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Hurricane Ian likely to be the costliest since 1992

Thick dark black heavy storm clouds covered summer sunset sky horizon. Gale speed wind blowing over blurry coconut palm tree before Norwesters Kalbaishakhi Bordoisila thunderstorm torrential rain.

Hurricane Ian left severe damage in parts of Florida this weekend. The Guardian reported that at least 32 people are dead and thousands more are unaccounted for with it being the fifth most powerful storm to have hit the United States mainland. Hurricane Ian made landfall in Cuba as a strengthening hurricane on September 27 before strengthening to a category 4 hurricane as it crossed the Gulf of Mexico, bringing wind gusts of more than 150 miles per hour into southwestern Florida.

The highest gust recorded was 155 mph, just 2 mph short of being classified as a category 5 hurricane. Ian brought 250-500mm (10-20 inches) of rain and storm surges of 12-15 feet as it moved inland. Approximately 10,000 people are still missing, and 1.7 million people have been displaced from their homes. On Thursday, September 29, Ian moved into the western Atlantic Ocean before turning northwest and returning to South Carolina. On Saturday, October 1, wind gusts of more than 50 mph were recorded across portions of the central and southern Appalachians before Ian weakened and dissipated near the border of North Carolina and Virginia that night.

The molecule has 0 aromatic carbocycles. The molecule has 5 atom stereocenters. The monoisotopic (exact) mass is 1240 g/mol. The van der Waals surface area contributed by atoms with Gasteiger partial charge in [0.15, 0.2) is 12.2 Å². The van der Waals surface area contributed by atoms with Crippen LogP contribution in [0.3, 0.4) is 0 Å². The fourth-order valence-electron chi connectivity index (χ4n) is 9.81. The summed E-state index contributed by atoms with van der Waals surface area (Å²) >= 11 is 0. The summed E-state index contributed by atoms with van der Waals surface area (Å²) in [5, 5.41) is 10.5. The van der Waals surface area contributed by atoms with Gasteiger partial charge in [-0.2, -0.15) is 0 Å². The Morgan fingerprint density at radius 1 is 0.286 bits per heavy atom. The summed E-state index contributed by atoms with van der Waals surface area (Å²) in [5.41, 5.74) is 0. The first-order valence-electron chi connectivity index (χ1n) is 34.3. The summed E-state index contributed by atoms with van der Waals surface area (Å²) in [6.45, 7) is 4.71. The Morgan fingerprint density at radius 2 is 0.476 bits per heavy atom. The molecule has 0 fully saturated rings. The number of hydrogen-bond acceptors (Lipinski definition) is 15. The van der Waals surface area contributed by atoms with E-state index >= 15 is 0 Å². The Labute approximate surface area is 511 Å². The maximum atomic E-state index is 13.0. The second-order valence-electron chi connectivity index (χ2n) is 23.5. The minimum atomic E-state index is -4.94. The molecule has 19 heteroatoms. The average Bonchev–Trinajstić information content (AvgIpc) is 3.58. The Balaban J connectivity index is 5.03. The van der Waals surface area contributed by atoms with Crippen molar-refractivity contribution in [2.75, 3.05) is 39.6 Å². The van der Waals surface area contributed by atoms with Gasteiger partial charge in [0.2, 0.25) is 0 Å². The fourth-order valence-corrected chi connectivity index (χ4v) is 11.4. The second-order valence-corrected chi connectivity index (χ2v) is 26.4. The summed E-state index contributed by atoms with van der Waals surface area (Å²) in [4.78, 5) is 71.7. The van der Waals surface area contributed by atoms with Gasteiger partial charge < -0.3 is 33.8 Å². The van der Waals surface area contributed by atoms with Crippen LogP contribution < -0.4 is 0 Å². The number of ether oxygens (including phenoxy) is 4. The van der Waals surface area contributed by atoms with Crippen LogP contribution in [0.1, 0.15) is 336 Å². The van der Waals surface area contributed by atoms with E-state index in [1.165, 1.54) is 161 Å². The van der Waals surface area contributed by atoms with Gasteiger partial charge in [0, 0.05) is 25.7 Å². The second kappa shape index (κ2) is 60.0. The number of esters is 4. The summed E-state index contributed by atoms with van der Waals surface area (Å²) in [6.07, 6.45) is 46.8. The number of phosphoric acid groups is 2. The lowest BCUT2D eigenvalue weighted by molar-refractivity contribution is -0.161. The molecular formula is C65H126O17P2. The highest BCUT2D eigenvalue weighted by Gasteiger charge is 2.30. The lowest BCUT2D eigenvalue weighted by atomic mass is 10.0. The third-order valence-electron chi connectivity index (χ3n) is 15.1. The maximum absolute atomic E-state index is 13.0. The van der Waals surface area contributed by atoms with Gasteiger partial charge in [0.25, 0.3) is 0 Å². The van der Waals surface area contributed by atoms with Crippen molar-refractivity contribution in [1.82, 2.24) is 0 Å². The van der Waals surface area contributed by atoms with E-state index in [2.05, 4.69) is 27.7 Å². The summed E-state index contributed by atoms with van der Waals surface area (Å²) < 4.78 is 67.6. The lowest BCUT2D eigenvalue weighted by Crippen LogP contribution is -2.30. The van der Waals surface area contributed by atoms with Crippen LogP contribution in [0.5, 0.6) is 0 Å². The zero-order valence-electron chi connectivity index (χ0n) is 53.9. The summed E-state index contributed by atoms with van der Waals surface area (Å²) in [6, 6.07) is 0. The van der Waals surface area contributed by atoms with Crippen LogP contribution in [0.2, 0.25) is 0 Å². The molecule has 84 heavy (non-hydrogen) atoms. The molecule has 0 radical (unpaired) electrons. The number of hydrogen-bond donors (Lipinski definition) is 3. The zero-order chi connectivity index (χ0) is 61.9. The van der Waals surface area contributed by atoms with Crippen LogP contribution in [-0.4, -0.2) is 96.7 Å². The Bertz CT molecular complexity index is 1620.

Even though Hurricane Ian has dissipated there will still be record levels of flooding throughout the week.

In related news, Hurricane Orlene strengthened into a category 4 hurricane last weekend off the coast of southwest Mexico, with gusts of 130 mph. Orlene brought 120mph winds to the Islas Marias islands on Sunday night before tropical storm conditions were felt across parts of southwestern and west-central Mexico on Monday.